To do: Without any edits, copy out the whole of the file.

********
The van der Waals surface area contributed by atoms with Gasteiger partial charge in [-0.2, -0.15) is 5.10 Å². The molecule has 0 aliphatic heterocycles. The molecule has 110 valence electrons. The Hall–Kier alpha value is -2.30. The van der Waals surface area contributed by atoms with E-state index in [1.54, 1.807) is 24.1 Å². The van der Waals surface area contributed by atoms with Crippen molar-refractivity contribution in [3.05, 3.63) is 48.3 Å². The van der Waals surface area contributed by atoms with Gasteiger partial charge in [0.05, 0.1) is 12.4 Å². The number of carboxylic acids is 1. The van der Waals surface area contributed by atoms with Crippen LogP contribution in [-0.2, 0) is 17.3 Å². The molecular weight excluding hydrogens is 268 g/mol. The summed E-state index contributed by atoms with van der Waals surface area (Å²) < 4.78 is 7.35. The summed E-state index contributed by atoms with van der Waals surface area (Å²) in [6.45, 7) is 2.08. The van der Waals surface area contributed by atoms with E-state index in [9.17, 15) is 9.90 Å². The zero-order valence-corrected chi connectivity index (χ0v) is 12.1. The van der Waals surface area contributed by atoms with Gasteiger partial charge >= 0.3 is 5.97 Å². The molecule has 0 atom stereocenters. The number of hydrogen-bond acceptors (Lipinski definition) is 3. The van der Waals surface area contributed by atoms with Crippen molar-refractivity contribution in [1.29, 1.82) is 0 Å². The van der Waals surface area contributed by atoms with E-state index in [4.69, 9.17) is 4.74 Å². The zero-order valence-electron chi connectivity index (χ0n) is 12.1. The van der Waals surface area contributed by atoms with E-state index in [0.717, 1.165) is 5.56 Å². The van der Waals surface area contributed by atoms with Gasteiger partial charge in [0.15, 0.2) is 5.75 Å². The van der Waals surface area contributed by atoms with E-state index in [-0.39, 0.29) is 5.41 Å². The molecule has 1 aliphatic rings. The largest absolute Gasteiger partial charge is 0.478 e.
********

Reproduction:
The van der Waals surface area contributed by atoms with Gasteiger partial charge in [-0.2, -0.15) is 5.10 Å². The molecule has 0 aliphatic heterocycles. The molecule has 110 valence electrons. The Hall–Kier alpha value is -2.30. The van der Waals surface area contributed by atoms with E-state index in [1.54, 1.807) is 24.1 Å². The van der Waals surface area contributed by atoms with Crippen molar-refractivity contribution in [3.05, 3.63) is 48.3 Å². The van der Waals surface area contributed by atoms with Gasteiger partial charge in [0.05, 0.1) is 12.4 Å². The number of carboxylic acids is 1. The van der Waals surface area contributed by atoms with Crippen LogP contribution in [-0.2, 0) is 17.3 Å². The molecular weight excluding hydrogens is 268 g/mol. The summed E-state index contributed by atoms with van der Waals surface area (Å²) < 4.78 is 7.35. The summed E-state index contributed by atoms with van der Waals surface area (Å²) in [6.45, 7) is 2.08. The van der Waals surface area contributed by atoms with E-state index in [9.17, 15) is 9.90 Å². The zero-order valence-corrected chi connectivity index (χ0v) is 12.1. The van der Waals surface area contributed by atoms with Gasteiger partial charge >= 0.3 is 5.97 Å². The molecule has 0 atom stereocenters. The number of hydrogen-bond acceptors (Lipinski definition) is 3. The van der Waals surface area contributed by atoms with Crippen molar-refractivity contribution in [1.29, 1.82) is 0 Å². The van der Waals surface area contributed by atoms with E-state index in [4.69, 9.17) is 4.74 Å². The zero-order valence-electron chi connectivity index (χ0n) is 12.1. The van der Waals surface area contributed by atoms with E-state index in [0.717, 1.165) is 5.56 Å². The van der Waals surface area contributed by atoms with Gasteiger partial charge in [0.15, 0.2) is 5.75 Å². The van der Waals surface area contributed by atoms with E-state index in [-0.39, 0.29) is 5.41 Å². The molecule has 1 aliphatic rings. The largest absolute Gasteiger partial charge is 0.478 e.